EveRY information tending to elucidate the life, character, and splendid talents of such a man as Sir Joshua Reynolds, cannot fail of exciting considerable interest among the professors of his art, as well as in the community at large; and we therefore feel indebted to Mr Farrington for the small and unassuming volume which forms the object of our present consideration. If it possess no particular claim to our at

of SIR. Joshua REYNolds.”

tention, from the novelty and importance of the information it affords, it is nevertheless written with strict impartiality, and contains some facts before unknown, or greatly misrepresented, which, we believe, will be found not devoid of interest to the generality of readers. Our author was an eye witness of many of the circumstances he records, and being, as we have been informed, a good deal concerned in the

* Memoirs of the Life of Sir Joshua Reynolds; with some Observations on his Ta

lents and Character. shua Reynolds, by Edmond Malone, Esq.

By Joseph Farrington, R. A.

In addition to the Life of Sir Jo8vo. Cadell and Davies, Londen, 1819.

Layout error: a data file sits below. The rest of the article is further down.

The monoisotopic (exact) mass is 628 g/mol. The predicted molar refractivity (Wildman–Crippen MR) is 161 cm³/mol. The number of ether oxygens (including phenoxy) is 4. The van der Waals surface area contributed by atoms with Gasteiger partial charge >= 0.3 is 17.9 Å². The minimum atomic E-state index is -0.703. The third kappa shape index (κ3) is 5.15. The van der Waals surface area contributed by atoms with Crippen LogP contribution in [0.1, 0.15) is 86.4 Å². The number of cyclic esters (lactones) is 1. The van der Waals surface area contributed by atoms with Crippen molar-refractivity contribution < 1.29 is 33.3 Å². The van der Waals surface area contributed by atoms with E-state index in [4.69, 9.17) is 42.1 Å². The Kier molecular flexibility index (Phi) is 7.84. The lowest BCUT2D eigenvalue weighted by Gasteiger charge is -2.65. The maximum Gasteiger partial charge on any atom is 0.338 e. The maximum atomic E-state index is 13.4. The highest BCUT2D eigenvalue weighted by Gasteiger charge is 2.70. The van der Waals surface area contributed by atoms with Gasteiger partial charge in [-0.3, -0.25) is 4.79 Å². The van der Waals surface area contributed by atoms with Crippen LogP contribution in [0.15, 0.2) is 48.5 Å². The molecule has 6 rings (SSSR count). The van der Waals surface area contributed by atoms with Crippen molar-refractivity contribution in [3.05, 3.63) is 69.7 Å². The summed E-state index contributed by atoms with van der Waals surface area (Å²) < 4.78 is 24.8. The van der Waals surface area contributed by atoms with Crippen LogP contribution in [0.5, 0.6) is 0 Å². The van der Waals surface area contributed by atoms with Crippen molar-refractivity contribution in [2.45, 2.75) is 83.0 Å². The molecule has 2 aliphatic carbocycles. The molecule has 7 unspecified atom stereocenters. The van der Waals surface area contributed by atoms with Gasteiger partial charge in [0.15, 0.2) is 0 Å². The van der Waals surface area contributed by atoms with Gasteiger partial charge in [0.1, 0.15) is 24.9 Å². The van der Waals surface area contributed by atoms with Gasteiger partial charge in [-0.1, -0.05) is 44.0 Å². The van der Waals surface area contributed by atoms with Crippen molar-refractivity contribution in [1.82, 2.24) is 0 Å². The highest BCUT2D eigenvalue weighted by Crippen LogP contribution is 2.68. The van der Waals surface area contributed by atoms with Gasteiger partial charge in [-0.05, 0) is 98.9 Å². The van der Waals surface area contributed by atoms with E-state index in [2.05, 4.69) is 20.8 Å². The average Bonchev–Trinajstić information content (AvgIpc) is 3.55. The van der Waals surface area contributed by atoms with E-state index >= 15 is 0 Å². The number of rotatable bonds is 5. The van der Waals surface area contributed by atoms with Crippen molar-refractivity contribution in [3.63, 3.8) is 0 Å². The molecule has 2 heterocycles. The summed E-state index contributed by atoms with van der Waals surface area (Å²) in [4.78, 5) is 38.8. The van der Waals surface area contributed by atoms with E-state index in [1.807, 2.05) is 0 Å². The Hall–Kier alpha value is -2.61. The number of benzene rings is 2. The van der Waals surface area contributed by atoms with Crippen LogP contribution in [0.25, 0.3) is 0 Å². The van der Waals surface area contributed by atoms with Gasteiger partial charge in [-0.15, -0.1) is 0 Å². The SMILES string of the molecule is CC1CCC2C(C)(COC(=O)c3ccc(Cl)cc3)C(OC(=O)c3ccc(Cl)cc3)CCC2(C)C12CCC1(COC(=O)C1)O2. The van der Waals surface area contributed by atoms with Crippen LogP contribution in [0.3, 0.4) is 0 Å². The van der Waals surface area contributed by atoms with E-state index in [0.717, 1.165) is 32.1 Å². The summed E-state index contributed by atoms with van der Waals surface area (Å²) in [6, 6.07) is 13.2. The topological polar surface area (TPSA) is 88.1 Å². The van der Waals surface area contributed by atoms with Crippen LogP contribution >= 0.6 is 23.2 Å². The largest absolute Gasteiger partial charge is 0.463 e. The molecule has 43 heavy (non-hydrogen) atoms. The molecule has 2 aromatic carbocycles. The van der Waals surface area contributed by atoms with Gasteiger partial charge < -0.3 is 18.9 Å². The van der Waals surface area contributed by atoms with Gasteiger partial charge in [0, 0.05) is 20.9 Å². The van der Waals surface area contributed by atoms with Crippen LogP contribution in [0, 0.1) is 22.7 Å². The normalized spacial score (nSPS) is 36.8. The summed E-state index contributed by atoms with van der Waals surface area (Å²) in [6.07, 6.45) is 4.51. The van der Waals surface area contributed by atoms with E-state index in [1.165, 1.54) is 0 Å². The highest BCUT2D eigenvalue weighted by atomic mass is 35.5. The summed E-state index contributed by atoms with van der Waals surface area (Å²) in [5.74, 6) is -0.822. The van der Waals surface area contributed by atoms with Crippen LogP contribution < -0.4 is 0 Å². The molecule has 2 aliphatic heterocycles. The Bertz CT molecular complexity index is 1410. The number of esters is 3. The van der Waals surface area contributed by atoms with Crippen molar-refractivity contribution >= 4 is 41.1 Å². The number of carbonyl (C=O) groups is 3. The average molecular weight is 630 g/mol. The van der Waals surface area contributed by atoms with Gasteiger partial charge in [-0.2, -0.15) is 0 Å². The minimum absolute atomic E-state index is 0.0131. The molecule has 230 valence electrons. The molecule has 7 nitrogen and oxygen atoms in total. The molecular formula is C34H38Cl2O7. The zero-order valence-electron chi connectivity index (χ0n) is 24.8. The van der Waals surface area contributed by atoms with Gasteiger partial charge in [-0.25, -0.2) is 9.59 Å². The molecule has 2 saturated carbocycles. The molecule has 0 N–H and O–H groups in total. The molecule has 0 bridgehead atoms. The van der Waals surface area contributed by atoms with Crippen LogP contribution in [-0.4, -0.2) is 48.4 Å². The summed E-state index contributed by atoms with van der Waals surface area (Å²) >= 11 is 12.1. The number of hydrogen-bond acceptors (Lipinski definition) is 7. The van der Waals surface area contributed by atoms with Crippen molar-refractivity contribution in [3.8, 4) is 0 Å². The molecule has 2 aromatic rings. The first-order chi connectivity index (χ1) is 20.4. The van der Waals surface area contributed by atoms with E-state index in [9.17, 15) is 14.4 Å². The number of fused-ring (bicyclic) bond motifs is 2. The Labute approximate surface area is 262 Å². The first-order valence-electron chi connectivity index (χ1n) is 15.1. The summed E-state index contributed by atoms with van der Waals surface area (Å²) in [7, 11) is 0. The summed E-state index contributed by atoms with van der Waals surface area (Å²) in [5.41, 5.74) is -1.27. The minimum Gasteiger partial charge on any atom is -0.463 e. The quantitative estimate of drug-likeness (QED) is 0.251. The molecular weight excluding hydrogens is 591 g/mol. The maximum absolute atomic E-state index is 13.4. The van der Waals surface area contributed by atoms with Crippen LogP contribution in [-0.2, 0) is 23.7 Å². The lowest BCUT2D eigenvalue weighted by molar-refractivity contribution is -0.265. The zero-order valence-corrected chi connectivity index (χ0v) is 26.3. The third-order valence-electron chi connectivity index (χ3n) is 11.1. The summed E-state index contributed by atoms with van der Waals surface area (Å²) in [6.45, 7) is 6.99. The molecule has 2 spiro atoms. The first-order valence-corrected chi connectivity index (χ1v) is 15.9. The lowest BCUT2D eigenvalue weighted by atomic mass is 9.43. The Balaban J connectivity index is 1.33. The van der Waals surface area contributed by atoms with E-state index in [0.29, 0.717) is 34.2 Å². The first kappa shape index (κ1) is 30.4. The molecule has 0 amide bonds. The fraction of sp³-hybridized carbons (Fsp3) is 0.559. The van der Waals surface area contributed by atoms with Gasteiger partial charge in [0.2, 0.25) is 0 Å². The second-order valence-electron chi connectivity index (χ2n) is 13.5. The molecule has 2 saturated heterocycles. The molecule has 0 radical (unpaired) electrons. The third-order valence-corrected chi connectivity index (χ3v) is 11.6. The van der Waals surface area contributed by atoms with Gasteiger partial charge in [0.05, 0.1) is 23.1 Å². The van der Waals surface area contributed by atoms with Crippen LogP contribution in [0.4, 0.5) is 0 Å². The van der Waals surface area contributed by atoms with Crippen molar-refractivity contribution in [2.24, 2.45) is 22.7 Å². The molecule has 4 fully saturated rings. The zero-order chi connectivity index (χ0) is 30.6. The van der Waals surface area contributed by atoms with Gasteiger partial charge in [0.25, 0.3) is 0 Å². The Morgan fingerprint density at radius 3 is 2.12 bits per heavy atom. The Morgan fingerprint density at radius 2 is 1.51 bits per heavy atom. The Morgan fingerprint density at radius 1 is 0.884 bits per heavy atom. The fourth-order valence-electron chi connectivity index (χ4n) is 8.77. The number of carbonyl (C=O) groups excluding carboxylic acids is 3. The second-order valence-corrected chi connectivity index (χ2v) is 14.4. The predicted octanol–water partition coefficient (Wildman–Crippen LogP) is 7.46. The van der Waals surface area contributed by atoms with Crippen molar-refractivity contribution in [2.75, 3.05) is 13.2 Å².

ispute between the Academy and Sir Joshua, it is but justice to bear our testimony to the remarkable fairness with which he has stated all the particulars connected with that unfortunate difference. Whatever may be the * current morality and philosophy of the present day,” we really see no reason why a public body of men, any more than an individual, should bow in silent submission to unmerited obloquy. If we feel disposed to attach blame to the author, it does not so much arise from his having at last brought the defence forward, as from his having so long delayed its publication; when many of #. engaged in the dispute have been passed to their final account, and have become equally indifferent to the shafts of calumny, and to Mr Farrington's tardy vindication; but, however he may regret this qelay, as far as it respects the dead, one great good is likely to result from the present publication, as it concerns the present and succeeding generationsIt may prove a salutary lesson to those destined to fill the office of President of the Royal Academy, by reminding them, that neither general respect, nor the highest professional talents, no, nor even the favour of the sovereign himself, can ultimately shield an individual, so circumstanced, from the severe and inevitable censure which awaits his conduct; when, forgetting, in some evil hour, what is just between man and man, and haughtily dispensing with all law and right, he should endeavour to impose his own will and caprice on an independent body of gentlemen, to whose friendship and partiality he ought to feel conscious he owes a considerable portion of his consequence. Much more might be said upon this topic; but as a generation has passed away, since the question was agitated, we shall forbear dwelling upon it at any greater length, and content ourselves with observing simply, that we think the Royal Academy must